Your Work Matters, and I Thank God You’re Doing It
Geoffrey Owens, former actor on The Cosby Show, was seen recently working at a Trader Joe’s. The news brought derison and ridicule on social media. However, it’s also sparked all kinds of conversation, including a great article by Hugh Whelchel on the dignity of work.
He quotes a man who’d heard him give a talk on the subject:
I am 55 years old and I wash dishes for a living. I became a believer about 10 years ago. I thought the best I could do at work was to occasionally share my faith with someone. But I work in the back of a restaurant washing dishes and hardly talk to anyone. If what you are saying is true, then every dish I wash to the glory of God, in ways that I don’t fully understand, brings flourishing to my community? That makes all the difference!
I’ve got an additional take. I used to work in senior leadership of Campus Crusade for Christ (now Cru), which at the time was probably the world’s largest non-denominational world mission organization. It was fulfilling work, naturally. I had an attitude, though, one that I didn’t recognize until I read a leadership book by John Kotter.
Getting Excited About a Sandwich?
In it he told the story of one man’s driving passion in creating a new sandwich for KFC. This man owned that project like crazy. He came up with the idea, then he sold that idea to the chain’s decision makers. He championed it through the whole process, from the creation of the advertising campaign, to building the machine that would make the sandwich in every restaurant. When it came time for product testing, it was he who shepherded the project through that phase, and finally he walked it through the chain-wide project launch.
I read that in disbelief. “A sandwich? Who could get that excited about a sandwich? There’s important work to be done.”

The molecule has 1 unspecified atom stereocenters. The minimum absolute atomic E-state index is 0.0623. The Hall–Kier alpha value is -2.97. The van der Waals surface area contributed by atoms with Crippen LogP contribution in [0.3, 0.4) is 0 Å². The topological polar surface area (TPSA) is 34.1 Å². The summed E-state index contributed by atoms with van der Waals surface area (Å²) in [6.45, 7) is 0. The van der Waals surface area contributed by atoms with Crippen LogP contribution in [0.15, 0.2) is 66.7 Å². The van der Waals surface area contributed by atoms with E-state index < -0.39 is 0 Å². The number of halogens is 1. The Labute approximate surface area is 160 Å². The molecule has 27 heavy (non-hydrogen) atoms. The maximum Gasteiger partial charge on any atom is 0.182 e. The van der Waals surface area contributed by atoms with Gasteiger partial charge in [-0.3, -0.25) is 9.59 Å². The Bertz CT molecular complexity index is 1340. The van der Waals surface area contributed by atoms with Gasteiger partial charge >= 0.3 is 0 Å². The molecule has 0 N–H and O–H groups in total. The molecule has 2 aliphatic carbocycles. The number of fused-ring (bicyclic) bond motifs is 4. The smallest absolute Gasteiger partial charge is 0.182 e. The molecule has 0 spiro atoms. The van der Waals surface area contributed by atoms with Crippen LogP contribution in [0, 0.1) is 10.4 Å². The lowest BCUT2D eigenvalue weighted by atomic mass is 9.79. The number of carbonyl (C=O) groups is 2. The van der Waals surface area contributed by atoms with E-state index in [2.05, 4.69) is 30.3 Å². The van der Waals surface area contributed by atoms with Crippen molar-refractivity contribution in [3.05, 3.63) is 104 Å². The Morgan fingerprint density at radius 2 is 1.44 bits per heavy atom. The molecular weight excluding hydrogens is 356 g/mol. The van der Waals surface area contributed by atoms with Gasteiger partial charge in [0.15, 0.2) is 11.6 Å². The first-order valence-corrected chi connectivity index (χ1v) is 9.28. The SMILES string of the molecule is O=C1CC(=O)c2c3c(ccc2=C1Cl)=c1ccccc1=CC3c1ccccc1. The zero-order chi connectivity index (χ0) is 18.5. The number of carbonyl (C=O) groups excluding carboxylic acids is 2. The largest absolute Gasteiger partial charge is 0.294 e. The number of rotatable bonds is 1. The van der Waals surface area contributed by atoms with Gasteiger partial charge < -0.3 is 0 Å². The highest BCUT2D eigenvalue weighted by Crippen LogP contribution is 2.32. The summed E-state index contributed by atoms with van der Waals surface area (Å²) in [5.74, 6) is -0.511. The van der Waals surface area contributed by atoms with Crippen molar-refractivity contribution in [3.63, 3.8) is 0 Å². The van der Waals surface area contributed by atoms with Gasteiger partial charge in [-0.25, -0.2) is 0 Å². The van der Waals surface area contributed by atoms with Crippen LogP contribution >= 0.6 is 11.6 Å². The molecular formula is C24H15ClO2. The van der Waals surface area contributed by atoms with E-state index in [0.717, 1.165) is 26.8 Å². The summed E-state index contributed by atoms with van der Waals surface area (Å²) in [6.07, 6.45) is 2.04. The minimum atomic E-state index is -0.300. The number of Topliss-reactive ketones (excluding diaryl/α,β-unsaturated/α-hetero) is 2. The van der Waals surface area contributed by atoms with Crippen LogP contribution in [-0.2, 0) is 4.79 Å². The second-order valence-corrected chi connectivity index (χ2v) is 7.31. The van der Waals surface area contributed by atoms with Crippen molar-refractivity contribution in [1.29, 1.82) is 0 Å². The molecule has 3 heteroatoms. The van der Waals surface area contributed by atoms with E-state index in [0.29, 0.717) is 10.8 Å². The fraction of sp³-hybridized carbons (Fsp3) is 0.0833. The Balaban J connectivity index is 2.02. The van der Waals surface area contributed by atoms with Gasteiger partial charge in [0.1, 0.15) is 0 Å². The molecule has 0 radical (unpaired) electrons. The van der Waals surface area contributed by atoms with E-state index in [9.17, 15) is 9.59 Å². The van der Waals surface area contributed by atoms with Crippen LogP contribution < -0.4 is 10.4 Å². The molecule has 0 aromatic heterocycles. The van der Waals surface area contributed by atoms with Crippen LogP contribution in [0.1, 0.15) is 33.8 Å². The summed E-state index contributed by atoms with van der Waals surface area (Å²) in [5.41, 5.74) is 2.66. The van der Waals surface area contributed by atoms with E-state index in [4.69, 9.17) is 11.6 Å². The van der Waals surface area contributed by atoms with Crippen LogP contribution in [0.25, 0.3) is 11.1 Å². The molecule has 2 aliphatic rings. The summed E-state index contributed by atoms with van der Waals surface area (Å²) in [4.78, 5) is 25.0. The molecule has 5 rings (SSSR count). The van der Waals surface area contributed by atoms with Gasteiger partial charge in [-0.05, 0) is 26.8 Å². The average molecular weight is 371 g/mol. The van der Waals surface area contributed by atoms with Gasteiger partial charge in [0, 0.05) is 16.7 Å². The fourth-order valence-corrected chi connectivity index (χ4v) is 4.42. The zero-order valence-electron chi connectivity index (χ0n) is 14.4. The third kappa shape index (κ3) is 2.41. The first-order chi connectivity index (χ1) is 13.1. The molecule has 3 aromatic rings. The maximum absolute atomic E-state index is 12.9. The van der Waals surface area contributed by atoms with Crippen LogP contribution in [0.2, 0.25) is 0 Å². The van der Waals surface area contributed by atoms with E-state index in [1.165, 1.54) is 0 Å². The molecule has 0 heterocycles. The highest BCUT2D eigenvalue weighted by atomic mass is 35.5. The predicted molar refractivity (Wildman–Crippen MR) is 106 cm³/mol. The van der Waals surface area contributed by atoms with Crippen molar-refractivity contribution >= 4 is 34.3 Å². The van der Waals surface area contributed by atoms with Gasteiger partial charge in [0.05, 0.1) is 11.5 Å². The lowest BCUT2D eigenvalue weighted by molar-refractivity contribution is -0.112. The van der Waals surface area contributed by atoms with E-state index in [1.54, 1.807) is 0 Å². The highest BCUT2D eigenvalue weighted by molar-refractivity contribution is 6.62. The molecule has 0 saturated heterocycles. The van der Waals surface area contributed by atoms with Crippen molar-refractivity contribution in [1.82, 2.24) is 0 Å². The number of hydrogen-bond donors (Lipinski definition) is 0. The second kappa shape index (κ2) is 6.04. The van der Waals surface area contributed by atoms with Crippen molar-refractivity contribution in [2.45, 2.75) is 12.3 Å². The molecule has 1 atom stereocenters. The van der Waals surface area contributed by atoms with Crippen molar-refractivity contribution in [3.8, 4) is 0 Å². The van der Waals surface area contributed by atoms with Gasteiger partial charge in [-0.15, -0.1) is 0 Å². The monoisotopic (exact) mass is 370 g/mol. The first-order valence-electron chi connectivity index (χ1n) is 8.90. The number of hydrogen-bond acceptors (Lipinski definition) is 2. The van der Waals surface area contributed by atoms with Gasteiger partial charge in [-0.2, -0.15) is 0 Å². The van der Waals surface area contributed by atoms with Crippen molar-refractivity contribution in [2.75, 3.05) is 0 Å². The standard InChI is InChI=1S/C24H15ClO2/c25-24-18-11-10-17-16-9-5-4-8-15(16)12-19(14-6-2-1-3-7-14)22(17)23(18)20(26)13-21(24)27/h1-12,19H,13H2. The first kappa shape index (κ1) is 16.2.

Within moments conviction came crashing down on me. My pride wasn’t just disgusting in God’s eyes, it contradicted the life I was living day by day: “How many times,” the question came to me, “have I bowed my head in prayer at a fast-food restaurant, thanking God for His supply? I’ve been thanking God for this very man, and others like him!”
I’ve been thanking God for people who wash dishes for a living, too. That realization has changed my perspective forever.
Yes, You Are Glorifying God
Now I must disagree with Owens on one thing: Not all work is equal, as he told Good Morning America (quoted in Whelchel’s article). Once I sat on an airport bus next to a man who told me, “God understands I need to make porn films. He knows it’s the only way to break into the movie business.”
That’s wrong on more levels than I could even count, and it also illustrates at least one kind of job that isn’t “worthwhile and valuable,” to borrow Owens’ words again.
But you’re a reader here at The Stream, and it’s a safe bet you’re doing work the rest of us are thanking God for. And if that’s so, then your work is glorifying to God, right where you are.
Thank you, and thank God for you.